When we are exposed to something every day we become desensitized to it and it can come to seem completely normal. To anyone on the outside looking at the custom, it probably makes no sense whatsoever
Reddit user u/ifoundtheavocado asked:"What's normal in your country but seems weird to the rest of the world?"
We point with our lips.
We eat with our hands.
Christmas season starts in September.
Rudely standing infront of doors of train and busses and hurridly getting on and thus making it difficult for people to get off.
We don't sit beside strangers on the bus unless it's absolutely necessary. Most people would rather stand.
We normally take more than a bath per day, we also have a habit of brushing our teeth on places like our job/school. We generally eat sandwiches with napkins and pizza with forks and knives.
I feel like we have a problem with germs.
Dancing like frog around a giant dick then putting flowers under your pillow to dream of the person you're going to marry
Turning up on time to a party is rude, turning up 3 hours late is normal
That the party with the most votes never appears to be able to form a coalition. It's been like that since the formation of our country.
Also, the suspiciously varying prices. Stuff that costs 1€ elsewhere can cost 3€ but we still get sh*t like meat at extravagantly low prices
60% of the population lives below mean sea level.
Wake house. When someone passes away the open coffin is set up in their living room or bedroom for around 3 days so that friends and family can visit before the funeral.
We never smile at people on the street and people we don't know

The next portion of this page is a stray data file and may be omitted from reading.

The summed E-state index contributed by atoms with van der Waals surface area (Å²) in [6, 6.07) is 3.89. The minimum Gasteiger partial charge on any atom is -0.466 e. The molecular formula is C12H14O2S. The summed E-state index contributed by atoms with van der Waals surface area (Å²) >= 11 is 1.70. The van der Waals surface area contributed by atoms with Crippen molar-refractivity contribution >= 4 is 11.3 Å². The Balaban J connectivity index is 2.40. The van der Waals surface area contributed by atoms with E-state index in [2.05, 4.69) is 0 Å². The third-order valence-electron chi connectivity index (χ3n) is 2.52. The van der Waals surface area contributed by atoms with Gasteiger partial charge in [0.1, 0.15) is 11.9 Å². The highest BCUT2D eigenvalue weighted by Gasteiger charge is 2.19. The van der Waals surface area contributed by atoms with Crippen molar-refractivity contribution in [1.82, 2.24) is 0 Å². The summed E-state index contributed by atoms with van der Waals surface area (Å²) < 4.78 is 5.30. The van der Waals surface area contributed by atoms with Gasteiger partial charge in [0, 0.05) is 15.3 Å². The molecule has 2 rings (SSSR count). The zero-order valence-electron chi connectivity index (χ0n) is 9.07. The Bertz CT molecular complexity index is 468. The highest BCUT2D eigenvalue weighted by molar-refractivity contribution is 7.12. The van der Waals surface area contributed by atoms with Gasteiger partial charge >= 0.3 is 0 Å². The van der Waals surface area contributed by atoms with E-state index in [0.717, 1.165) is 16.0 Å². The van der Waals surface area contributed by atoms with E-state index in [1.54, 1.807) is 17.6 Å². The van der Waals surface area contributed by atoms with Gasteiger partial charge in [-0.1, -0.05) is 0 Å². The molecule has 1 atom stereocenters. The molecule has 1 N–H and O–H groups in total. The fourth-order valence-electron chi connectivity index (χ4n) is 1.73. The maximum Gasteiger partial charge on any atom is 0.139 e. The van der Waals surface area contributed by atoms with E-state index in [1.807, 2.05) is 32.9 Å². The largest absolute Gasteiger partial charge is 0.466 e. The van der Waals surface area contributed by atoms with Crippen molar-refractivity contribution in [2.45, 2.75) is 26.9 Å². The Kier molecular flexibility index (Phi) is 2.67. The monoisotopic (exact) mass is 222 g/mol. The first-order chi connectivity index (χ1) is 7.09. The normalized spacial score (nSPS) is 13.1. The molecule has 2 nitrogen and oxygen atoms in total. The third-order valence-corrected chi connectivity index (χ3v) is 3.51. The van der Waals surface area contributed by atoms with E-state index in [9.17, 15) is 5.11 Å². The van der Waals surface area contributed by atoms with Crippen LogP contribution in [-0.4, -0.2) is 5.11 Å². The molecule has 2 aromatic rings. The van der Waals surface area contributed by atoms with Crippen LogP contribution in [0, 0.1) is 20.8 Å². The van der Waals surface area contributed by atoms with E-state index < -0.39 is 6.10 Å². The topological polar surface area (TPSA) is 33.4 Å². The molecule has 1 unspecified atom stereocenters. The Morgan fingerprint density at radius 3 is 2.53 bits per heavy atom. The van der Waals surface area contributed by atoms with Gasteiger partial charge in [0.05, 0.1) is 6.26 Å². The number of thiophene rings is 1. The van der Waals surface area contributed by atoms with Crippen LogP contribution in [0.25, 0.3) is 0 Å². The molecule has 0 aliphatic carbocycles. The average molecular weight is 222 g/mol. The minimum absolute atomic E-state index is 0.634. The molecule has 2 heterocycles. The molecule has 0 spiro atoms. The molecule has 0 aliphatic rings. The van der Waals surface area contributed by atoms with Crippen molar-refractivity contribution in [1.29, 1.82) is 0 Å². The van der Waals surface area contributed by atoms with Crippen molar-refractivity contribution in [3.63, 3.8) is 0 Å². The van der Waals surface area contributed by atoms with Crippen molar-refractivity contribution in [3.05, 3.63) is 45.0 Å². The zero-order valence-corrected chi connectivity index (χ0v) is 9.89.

Yelling the names of various diseases to people who are foolish enough to walk on the bike path
Sounds like the Netherlands
If someone offers you ANYTNING. And I mean ANYTHING, you MUST say no A LOT until the person is practically begging you to take it. Then only if the other person has begged you enough should you take the item.
This can be anything. Food, money, etc.
Jim: Hey, Greg. Want a chip?
Greg: No no it's fine
Jim: Take a chip, man. Come on. Here have one.
Greg: No no it's fine. No no please. Please eat your chip
Jim: Take the chip, Greg. Please. Greg, PLEASE. Take the chip. You NEED to take it.
Greg: Jim, no. You're too kind. I can't. I just can't do it. Jim, I'm sorry. No no. Please. Eat it.
Jim: On the verge of tears GREG PLEASE. PLEASE GREG. PLEASE. TAKE THE CHIP TAKE IT.
Greg: Oh heavens. Jim, I shouldn't. Jim please. Jim I really shouldn't. Okay. I'll do this. I'll do it for you. I'll take the chip.
And then life continues on.
Having an air-raid shelter in nearly every house despite being neutral.
Switzerland, is that you?
Here it is very common to say «I have to pee» or something like that when you have to go. No matter the situation. I didn't really think about it until I saw a video making fun of it since people from other countries think it's super weird.
People giving their keys to strangers so they can drive them home when they are drunk during the Holidays.
In Winnipeg it's called Operation Red Nose (like Rudolph). Should be starting up soon and runs until just after the New Year.
In many all bathrooms we still use a bin next to the toilet for the used toilet paper. In many old buildings the sewage piping is of small diameter so throwing toilet paper into the toilet causes blockages.
When I hear that in other countries they throw even sanitary pads into the toilet I am like WTF?!?!??!
I am from Greece
Massive food portions. It's so common that when people see a normal food portion they think of it as small.
Gun licenses and marriage licenses are issued from the same desk, which doesn't issue any other kind of license.
Quebec English. There are words and phrases that don't exist anywhere else, and English speakers in the rest of Canada don't understand. Things like "dep" (short form of Quebec French depanneur meaning corner store). Phrases like "close" the light instead of turn off.
We will set fire to the effigy of a traitor next week and fire rockets to celebrate.